Editor's note: This is Part I in a weeklong series looking at the five most pressing concerns Alabama faces this offseason.
TUSCALOOSA, Ala. -- Lane Kiffin's hiring as offensive coordinator at Alabama sent shockwaves through college football, and understandably so. How Nick Saban could call on one of the country's most divisive coaches in the downslide of his career was confounding. After all, it was only a few months ago that Kiffin was being mocked after he was called off USC's team bus to be told he was fired.
The moment seemed like the culmination of a career that rose swiftly and sputtered out just as quickly: first a renowned offensive mind under Pete Carroll at USC, then a surprising hire to lead the Oakland Raiders, a head coach at Tennessee and then back to the Trojans where his wild ride would conclude after 3 1/2 seasons.
Along the way, he upset many, most notably those in the South who saw him bail on the Vols after one turbulent season in which he went so far as to receive a public reprimand from SEC commissioner Mike Slive.
Now at a well-seasoned 38 years old, Kiffin has a chance to start over. Now all he has to do is coach.
But that job isn't as easy as it seems. There's a laundry list of to-dos between now and the start of the season at Alabama, and Kiffin is suddenly the man in charge of solving the No. 1 dilemma facing the Tide: find a starting quarterback.
To say Kiffin is behind the eight ball in that respect is an understatement. He may have been consulting Saban on campus for a week in mid-December, but he wasn't getting to know the quarterbacks at that time. He wasn't dissecting their throwing motions and he wasn't thinking ahead to the moment he might tweak their technique.
To say Alabama hasn't developed a viable starting quarterback might be an understatement, too. Doug Nussmeier left as Alabama offensive coordinator in something of a hurry. Not only did he close his stint with two uninspiring losses, he also never firmly established who AJ McCarron's successor might be.
Saban would have you believe it's Sims, considering the comments he made during the last offseason, how he was listed No. 2 on the depth chart and how he indeed came on the field in those rare moments McCarron was allowed to rest on the bench. But Sims threw only 29 passes in 2013, connecting on 18. Even when Alabama thumped teams like Colorado State, Georgia State and Chattanooga, Sims had hardly any time to work on his often erratic throwing motion. That awkward heaving of the ball that led to three interceptions at last April's A-Day game may have improved with time, but there was no seeing it during the season.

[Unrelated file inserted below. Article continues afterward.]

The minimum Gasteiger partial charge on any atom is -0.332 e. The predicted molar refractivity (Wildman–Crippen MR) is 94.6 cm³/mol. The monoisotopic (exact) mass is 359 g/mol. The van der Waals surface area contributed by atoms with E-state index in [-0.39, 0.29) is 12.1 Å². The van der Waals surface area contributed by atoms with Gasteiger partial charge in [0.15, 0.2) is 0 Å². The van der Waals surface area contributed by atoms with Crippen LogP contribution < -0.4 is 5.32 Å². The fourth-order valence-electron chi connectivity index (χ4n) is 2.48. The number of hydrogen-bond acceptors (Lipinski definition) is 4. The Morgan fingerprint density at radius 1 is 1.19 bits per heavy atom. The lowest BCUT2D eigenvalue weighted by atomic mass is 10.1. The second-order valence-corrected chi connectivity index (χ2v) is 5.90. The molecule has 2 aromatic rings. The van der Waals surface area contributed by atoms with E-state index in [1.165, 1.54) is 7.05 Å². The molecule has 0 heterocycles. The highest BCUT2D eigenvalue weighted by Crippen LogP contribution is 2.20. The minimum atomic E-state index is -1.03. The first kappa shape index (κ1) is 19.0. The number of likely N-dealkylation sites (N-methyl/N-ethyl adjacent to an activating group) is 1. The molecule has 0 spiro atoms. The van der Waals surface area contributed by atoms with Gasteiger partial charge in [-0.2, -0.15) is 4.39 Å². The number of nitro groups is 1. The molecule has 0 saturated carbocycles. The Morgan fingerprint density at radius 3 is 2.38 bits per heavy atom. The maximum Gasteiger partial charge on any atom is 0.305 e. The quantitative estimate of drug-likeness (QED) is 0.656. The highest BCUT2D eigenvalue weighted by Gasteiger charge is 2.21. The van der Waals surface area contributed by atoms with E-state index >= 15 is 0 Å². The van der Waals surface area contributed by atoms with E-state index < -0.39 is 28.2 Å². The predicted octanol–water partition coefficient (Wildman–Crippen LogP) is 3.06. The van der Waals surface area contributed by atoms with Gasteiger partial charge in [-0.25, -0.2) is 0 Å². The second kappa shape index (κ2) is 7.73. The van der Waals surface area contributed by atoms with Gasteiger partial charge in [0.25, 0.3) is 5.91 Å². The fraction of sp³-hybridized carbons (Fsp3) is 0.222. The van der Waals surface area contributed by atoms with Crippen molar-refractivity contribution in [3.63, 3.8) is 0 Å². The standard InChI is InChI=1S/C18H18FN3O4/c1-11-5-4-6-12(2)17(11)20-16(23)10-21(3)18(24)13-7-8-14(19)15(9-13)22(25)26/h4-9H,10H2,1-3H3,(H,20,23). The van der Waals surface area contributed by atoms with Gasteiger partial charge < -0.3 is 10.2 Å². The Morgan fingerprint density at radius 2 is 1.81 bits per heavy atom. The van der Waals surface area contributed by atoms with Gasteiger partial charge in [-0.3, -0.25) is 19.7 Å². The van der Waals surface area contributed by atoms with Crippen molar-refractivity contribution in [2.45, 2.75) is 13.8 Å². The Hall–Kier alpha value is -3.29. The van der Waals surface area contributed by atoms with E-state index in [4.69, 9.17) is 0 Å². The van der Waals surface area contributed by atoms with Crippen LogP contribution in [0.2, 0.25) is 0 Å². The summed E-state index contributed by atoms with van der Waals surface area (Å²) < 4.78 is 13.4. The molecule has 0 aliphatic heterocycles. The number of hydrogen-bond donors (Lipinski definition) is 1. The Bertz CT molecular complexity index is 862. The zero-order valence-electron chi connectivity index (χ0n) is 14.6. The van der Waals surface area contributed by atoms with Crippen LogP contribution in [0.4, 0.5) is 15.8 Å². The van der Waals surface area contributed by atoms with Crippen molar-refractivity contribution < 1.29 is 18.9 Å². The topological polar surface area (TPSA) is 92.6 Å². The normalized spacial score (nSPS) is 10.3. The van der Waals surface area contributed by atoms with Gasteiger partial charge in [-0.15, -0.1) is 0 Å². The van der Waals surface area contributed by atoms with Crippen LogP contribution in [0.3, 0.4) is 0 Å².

At least Sims had more reps than Morris, though, as he didn't drop back to pass a single time in 2013. The big redshirt freshman from Texas got a few courtesy snaps late in games, but he was only there to hand the ball off and run out the clock. If he progressed during the season, it wasn't with game experience.
Really, Morris is in the same boat as Alabama's three other freshmen quarterbacks: Cooper Bateman, Luke Del Rio and Parker McLeod. None of the three attempted a pass during the season and none did much of anything during the scrimmages before the season to show they might be ready to take the helm.
We might as well throw David Cornwell in that mix. The newly minted college freshman arrived on campus only a few weeks ago after enrolling early. ESPN's evaluators thought so much of his arm to rank him as the No. 2 pocket passer in his class, but a knee injury cost him most of his senior season, so rust might be a factor.
The good news for the freshmen, sophomores and veterans alike is that everyone will get a clean slate under Kiffin, whose most-overlooked title at Alabama is that of quarterbacks coach. Implementing a quicker tempo and introducing new tweaks to the offensive game plan might be part of Kiffin's new job, but his most pressing duty is finding the next McCarron. Without someone reliable under center, Alabama won't be a team capable of competing for an SEC title.
If Kiffin can develop a successor worthy of McCarron's legacy, maybe he can start to rewrite his own resume. After all, it's a big job he's being asked to do at Alabama. If he nails it, both he and Saban will look awfully smart.